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Fledgling flexes muscles
- Firms wary of first IT union’s clarion call to swell ranks

Employees were curious and employers cagey on Monday as supporters of the West Bengal IT Services Association criss-crossed the tech town, distributing handbills and inviting attendance at Tuesday’s maiden meeting of the fledgling outfit.

Also on Monday, addressing a small set of industry representatives at the Indian Chamber of Commerce (ICC) auditorium, the association’s chief adviser claimed the effort has already drawn “a good response” from Sector V.

“The response from employees in the IT sector has been good. Our association will be unveiled tomorrow and we will also launch a website,” said Shyamal Chakraborty, Citu state president and chief adviser of the West Bengal IT Services Association.

At 5 pm on Tuesday, the association — the first of its kind in the country — will be formally unveiled at a convention near Webel Bhavan. The Citu president, along with party colleague Subhash Chakraborty — who has voiced his support for unions in the tech sector in trademark style — will address the show of strength.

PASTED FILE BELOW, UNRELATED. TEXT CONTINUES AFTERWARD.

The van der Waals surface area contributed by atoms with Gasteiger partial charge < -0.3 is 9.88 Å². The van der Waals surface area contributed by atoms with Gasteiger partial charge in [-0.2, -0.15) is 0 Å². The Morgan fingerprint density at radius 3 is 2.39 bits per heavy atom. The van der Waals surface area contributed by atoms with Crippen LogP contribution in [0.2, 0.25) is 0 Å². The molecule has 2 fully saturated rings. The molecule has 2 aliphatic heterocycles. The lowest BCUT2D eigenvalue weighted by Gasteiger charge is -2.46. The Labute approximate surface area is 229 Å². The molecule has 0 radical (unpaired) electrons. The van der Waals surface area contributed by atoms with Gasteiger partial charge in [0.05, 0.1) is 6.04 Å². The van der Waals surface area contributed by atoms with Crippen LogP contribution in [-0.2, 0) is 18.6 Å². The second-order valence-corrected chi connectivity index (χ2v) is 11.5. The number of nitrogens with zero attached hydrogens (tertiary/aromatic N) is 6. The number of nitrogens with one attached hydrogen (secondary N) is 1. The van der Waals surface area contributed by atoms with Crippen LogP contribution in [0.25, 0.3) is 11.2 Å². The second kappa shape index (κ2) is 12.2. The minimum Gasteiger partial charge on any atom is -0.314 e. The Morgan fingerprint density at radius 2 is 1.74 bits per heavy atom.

“We have invited all the unions in the Salt Lake area for the meeting,” said Shyamal Chakraborty, confident of a huge turnout at the venue, a shout away from the IBM and TCS offices.

So, members of the staff union and the officers’ association of Webel — the state government’s nodal IT agency — could join the autorickshaw union and other unions in the unorganised sector in Salt Lake to ensure a packed house.

But the clarion call to join the convention is yet to trickle down to the employees in the IT and ITES companies. “Most people are not aware of what’s happening. I personally know about the meeting, but cannot leave office to join it... I don’t see people from IT companies turning up. But I am keen to know more about the association,” said a techie, working in Saltlec for over eight years.

According to him, being seen with the association from Day One would be “detrimental” to his career.

But those working in support functions — like security, canteen and logistics services — and a section of call centre employees might join the convention for “valid reasons”, pointed out another techie.

If employees are in watch-and-wait mode, employers are busy digging up every possible detail. “As of now, there is no undue concern, but we are curious about the association’s agenda and the kind of response it will get from the IT and ITES industry,” admitted a senior representative of a tech major, who attended the ICC meeting.

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